A study conducted at Diabetes Research Institute at University of Miami Millar School of Medicine, FL, USA for assessing the effectiveness of a vaccine for type 1 diabetes has not met with success. The study was presented at the American Diabetes Association meeting in San Diego, and was also published in The Lancet. The lead clinical investigator for the study is Dr. Jay Skyler.

The most pressing challenge for any successful diabetes vaccine is to selectively protect the insulin producing beta cells from auto-immune attack while at the same time not interfere with the immune system in an adverse way so that it leads to altered or lowered immunity. Based upon studies conducted prior to this report, there has been accumulating evidence that glutamic acid decarboxylase (GAD) is an appropriate target antigen for type 2 diabetes.

The authors in this study wanted to test the hypothesis that repeated injections of 20 μg GAD formulated with the adjuvant alum (GAD-alum) in type 1 diabetes patients who had been diagnosed for less than three months would lead to a preservation of insulin secretion as measured by production of C-peptide levels. C-peptide levels are a direct indicator of the level of insulin production and thus beta cell function.

This study enrolled 145 patients ranging from 3-45 years who had been diagnosed with type 1diabetes for 100 days or less. In total, 15 sites from USA and Canada participated in this study. The study was designed in a way so that these patients could be randomized to any of the three arms of the study: three injections of 20 μg GAD-alum, two injections of GAD-alum and one of alum, or 3 injections of alum (as a control group).

Data that has emerged from this study has revealed that in all three groups, there was a similar decline in beta cell function, as depicted by their respective measured C-peptide levels. This led the researchers to conclude that there was no difference in the progression of type 1 diabetes in all three groups.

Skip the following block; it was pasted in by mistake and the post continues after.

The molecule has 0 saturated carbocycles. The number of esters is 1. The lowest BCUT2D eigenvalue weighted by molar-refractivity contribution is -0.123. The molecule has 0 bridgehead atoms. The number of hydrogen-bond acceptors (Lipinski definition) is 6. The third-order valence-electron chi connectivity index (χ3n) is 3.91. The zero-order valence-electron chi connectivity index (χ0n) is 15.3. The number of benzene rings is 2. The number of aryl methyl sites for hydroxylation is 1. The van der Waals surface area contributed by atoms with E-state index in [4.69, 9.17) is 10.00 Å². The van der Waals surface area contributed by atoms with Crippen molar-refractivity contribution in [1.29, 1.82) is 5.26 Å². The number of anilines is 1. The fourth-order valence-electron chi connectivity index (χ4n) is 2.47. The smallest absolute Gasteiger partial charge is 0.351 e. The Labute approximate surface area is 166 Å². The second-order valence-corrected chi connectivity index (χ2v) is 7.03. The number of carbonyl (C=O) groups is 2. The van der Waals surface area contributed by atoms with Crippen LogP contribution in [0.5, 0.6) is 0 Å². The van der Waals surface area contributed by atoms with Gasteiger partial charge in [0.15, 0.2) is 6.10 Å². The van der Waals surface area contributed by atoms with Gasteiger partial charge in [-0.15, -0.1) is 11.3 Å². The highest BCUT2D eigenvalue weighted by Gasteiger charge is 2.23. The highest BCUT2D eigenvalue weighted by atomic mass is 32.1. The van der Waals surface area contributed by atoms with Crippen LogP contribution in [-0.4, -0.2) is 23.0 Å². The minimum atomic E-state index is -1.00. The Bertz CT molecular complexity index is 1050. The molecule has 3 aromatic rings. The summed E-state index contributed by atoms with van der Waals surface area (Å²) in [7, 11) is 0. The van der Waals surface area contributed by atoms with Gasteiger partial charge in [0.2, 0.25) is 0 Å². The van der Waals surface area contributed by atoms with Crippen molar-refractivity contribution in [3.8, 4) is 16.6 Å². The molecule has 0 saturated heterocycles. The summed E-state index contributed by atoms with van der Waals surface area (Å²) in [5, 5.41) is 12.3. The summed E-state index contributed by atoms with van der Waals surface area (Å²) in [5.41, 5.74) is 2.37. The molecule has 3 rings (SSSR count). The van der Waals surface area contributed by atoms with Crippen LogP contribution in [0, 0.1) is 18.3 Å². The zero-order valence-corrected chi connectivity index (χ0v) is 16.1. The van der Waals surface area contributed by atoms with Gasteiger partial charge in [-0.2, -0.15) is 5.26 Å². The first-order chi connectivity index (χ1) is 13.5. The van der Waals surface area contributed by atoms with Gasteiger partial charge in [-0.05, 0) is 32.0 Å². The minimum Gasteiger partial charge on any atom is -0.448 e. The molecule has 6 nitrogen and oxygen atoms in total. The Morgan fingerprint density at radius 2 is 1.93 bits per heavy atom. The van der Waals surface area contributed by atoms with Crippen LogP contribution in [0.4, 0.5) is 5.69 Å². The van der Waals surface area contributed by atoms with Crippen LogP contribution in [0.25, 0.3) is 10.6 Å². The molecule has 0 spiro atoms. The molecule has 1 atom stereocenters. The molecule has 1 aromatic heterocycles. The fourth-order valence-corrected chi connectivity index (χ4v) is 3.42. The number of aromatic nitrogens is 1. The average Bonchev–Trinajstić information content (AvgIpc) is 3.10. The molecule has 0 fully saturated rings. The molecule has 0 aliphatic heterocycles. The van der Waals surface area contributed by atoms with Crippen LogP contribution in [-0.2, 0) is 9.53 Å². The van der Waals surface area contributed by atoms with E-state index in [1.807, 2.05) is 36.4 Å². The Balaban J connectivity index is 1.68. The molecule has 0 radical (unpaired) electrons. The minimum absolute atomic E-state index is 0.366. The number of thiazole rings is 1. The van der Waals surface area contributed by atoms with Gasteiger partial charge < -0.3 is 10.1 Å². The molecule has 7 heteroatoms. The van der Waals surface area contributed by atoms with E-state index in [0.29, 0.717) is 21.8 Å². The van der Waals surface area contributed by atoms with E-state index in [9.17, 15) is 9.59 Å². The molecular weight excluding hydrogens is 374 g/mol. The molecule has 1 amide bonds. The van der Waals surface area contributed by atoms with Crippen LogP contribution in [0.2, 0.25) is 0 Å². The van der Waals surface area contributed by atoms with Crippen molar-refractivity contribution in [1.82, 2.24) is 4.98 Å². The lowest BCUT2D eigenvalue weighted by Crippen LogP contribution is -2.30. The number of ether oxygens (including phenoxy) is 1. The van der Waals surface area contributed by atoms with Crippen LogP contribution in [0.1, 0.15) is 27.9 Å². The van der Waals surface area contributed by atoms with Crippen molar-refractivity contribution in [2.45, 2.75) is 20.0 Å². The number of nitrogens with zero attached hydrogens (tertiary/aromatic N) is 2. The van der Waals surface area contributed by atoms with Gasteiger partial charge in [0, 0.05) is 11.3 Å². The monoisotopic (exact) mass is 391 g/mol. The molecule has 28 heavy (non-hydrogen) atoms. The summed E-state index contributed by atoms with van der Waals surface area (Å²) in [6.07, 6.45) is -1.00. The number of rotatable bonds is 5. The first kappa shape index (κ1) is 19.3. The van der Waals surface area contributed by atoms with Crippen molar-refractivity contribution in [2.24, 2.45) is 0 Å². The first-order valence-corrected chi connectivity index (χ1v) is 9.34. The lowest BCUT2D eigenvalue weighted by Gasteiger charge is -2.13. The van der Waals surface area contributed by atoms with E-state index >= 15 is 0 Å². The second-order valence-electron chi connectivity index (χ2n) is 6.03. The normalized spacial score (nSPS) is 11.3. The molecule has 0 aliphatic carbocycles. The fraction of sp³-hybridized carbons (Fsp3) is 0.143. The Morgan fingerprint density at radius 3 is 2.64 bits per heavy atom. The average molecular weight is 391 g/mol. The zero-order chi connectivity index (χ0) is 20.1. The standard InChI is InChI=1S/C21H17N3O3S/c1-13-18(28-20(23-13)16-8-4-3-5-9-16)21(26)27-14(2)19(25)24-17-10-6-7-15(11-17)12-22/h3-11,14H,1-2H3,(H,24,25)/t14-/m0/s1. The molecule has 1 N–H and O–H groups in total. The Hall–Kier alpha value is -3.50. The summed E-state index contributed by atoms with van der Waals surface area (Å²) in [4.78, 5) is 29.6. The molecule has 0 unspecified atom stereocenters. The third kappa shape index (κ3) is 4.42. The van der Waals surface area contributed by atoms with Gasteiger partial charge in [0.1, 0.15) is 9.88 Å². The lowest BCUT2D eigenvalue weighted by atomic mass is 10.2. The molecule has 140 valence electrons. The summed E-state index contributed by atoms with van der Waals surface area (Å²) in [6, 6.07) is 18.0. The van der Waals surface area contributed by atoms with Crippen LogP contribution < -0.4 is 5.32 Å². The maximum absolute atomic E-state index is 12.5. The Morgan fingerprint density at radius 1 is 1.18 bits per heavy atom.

While the researchers confirmed that the GAD vaccine was ineffective in patients who had been diagnosed recently, the vaccine may still have a role to play in preventing type 1diabetes if instituted earlier during the natural progression of this disease. They also claimed that GAD vaccine could become an adjunct treatment in a combination therapy therapeutic regimen provided to recent-onset type 1 diabetes patients. The authors pressed for an increased requirement for research to ascertain the effectiveness of GAD vaccine if given earlier or as a part of a standard therapeutic regimen in patients with type 2 diabetes.

In a comment that is linked to this study report, Dr. Chantal Mathieu and Dr. Pieter Gillard at the University Hospital Leuven, Catholic University of Leuven, Leuven, Belgium stated that there was consensus among experts that combination therapy that combined immune modulating drugs or interventions (perhaps including anti-CD3) at lower doses along with an antigen specific strategy was the solution for type 1 diabetes.

They concluded that researchers should continue their research in this important disease area and not give up hope of preventing or curing type 1 diabetes. They pressed for a continued interest of pharmaceutical companies, scientific community and other agencies so that type 1 diabetes can be beaten. They stated that there was no dearth of ideas, motivation as well as machinery to perform the complex studies required to accomplish this research.

Link to Abstract in The Lancer

Written by Barry Windsor